Ep 89: The Followers & the Rebels

Ep 89: The Followers & the Rebels

Update: 2020-06-07


Click for full show notes, exercises, and parenting scripts from this episode.

At times it may seem like all your teen wants to do is exactly whatever their friends are doing...even if that means jumping off a cliff, as the metaphor goes. Other times, our teens seem to be rejecting everything and anything, rebelling to the point of isolation. It’s difficult to know when your teen is going to follow the rules and when they’ll rebel. 

The big question tightrope teens are walking almost all have to do with identity. Parents might be familiar with teens being adamant that they have a certain brand of jeans one month only to discard or alter those same jeans the next month. Some teens call their parents at the first sight of alcohol at a party, and other teens gladly grab a drink--and sometimes what your teen chooses might depend on which party they’re attending. 

The answers to the question of how we might get our teens to think through their choices--following or rebelling--may actually lie in the world of behavioral economics. 

This week, Michelle Baddeley, author of Copycats and Contrarians: Why We Follow Others...and When We Don’t, and world-expert on behavioral economics, covers when and why people copy each other and when they rebel. Behavioral economics, as Michelle explains, posits that new behaviors are acquired through observation and imitation--basically we look at how other people behave and take our cues from there. Anyone thrown into a new situation is susceptible to relying too much on others to determine their future behavior. Among the most vulnerable group to this influence is first-year high school/university students. 

When I asked what wisdom Dr. Baddeley could offer parents who want to help their teens critically combat this influence, Dr. Baddeley focused on the importance of shared trust, communication, and research. By illuminating the consequences of rash decisions with real life examples, Dr. Baddely notes that parents can help their teens without coming across as controlling or out-of-touch.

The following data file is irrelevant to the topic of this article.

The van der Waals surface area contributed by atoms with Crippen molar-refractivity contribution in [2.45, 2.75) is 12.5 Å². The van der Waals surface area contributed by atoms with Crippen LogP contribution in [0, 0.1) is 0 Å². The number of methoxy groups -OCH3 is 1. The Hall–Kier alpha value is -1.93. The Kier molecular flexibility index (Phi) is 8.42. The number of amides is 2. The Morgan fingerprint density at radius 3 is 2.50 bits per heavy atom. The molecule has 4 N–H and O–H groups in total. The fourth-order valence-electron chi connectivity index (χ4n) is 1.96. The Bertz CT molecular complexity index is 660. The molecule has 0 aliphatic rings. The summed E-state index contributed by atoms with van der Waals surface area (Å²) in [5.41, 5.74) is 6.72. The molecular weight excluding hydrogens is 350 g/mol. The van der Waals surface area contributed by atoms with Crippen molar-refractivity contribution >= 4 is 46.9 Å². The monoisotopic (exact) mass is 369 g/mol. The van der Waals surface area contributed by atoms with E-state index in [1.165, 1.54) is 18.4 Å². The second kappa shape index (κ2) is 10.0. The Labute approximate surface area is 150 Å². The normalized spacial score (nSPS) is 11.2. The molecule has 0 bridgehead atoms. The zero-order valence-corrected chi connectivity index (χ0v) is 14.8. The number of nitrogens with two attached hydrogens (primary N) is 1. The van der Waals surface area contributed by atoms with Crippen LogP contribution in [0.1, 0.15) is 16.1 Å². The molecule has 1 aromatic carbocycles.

Another important topic we cover is perhaps counterintuitive to most people: rebels are important. Dissent is essential for politics, capitalism, education--even families! Often people rebelling have a reason, and discussing why your teen disagrees with a family policy can open up deeper conversations about values and worldviews.

This too is supported in her research. While contrarians may simply enjoy the risk of being different, they do push the copycats to reconsider their position. The same can be said about rebellious teens. Most of the time, they may be wrong. But sometimes, they’re right. Simply quashing rebellion without discussing it--particularly if it’s repeated disobedience of a specific rule or policy--might send the message to your teen to merely be more covert with their dissent. 

In addition to how behavioral economics informs communication with teens, Michelle and I cover:

  • Tattoos and how to get your teen to reconsider getting one!

  • If it’s possible to truly resist peer pressure

  • A trick to get anyone to reconsider their decision

  • How to reverse a social media copycat-bubble

  • The upside of rebels and mavericks

Michelle’s book is multidisciplinary in nature and that seemed to be just how our conversation went as well. Turns out, there’s a lot we can all learn about adult-teen communication from principles in behavioral economics. Excited to share this one with our listeners!








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Ep 89: The Followers & the Rebels

Ep 89: The Followers & the Rebels